THE ANXIOUS DANCER
As we stated above, being on stage in front of a crowd takes guts! For a preschooler, being on stage for the first time can be overwhelming. Your dancer may have last second butterflies, and refuse to get on stage with the rest of the group. Your dancer may get on stage, and start crying. It does happen, but it is more rare than you might imagine. In these cases our staff will try to comfort the dancer, get them on stage, and maybe just hold their hand throughout the performance. When needed we invite moms or dads into the wings to help comfort their child as well. We know that this is what give you as parents anxiety. Remember that many of our staff are also parents with young kids, some of whom dance with us. We will do our best to make sure your dancer is comfortable either on stage or if needed, in the wings. If it comforts some of you to know, we only see average of 2-3 kids cry out of the 160+ that take the stage on show days. Again, if it does happen to you, just be supportive, and let them know how proud you are that they tried to get on stage. They can always try again!
We’ve all seen the viral Youtube videos of kids that just steal the show. Usually this happens when one of the kids goes off script, and starts talking to his or hers parents in the crowd, says something funny, or just starts doing their own dance while everyone else follows along with the teachers. If this happens to you, you may have a star on your hands! Having a child that lives for the spotlight isn’t a bad thing. We will of course, gently encourage any child that goes too far off script to follow along with the rest of the group, but as long as they are having fun, and not being too distracting to the rest of their friends, it’s all okay. Preschool dance shows are meant to be loose, fun, and super cute!
5 Tips To Help Your Preschool Dancer Succeed On Stage
This is something we address with all our families in the weeks leading up to a performance.
- Get to class. This may seem obvious, but many dancers that don’t do well on stage are also the ones that miss a lot of weekly classes. Getting to know your teacher, the choreography, other dancers, and even other staff that will be present on show days can go a long way.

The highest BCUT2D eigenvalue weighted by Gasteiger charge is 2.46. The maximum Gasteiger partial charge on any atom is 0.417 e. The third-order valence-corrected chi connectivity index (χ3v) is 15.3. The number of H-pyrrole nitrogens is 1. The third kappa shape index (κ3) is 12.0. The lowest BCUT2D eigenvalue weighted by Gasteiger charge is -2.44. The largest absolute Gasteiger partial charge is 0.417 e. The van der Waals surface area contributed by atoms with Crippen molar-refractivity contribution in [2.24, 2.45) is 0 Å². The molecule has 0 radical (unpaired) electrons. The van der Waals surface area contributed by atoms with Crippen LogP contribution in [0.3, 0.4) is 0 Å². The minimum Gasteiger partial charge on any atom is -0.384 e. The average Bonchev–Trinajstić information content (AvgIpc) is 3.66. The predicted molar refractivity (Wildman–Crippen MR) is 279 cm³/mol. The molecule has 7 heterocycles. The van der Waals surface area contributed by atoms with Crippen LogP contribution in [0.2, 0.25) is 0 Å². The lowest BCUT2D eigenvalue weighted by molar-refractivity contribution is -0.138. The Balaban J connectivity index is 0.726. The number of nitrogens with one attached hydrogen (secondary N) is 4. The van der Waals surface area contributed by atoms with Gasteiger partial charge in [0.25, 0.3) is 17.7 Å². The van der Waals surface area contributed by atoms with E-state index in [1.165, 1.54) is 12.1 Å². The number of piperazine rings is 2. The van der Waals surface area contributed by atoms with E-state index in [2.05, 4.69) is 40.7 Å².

- Practice at home. For a preschool age dancer, practicing at home means something different than say, a 12 year old. Practicing needs to be more of a game. Let them use their imagination. Have them put on shows for you at home, in the living room for friends and family. Give them a big applause and let them get excited about the performance.
- Let your dancer teach YOU the dance. Letting your dancer play “teacher” can go a long way towards making them feel confident that they know the moves (even if they get them wrong). It’s okay if they don’t do all the move right, just follow along and copy what they do. It helps to get the list of songs, which we email to all families, and create that playlist at home. They will have multiple teachers on stage on show day to help them get through the dances. Just be the student. 🙂
- Play the music. Sometimes it just helps to reinforce the dances by playing the songs at home or in the car. No need to dance everytime, but your dancer will start to associate the moves the more they hear the songs from class.
- Attend a show. If the timing happens to work out, attending a play, recital, or musical in the weeks leading up to their own show is a great way to introduce the stage. It will help give them a sense of what to expect on show day. You can talk about the crowds, the performers, the lights, the backstage area, etc. You can even tell them their name will be in the program.
These are just a few of the tips we give our parents leading up to our shows. We hope it helps your little one take the stage no matter where you dance!
To learn more about our programs and to sign up for your FREE TRIAL, visit www.SmallFryDanceClub.com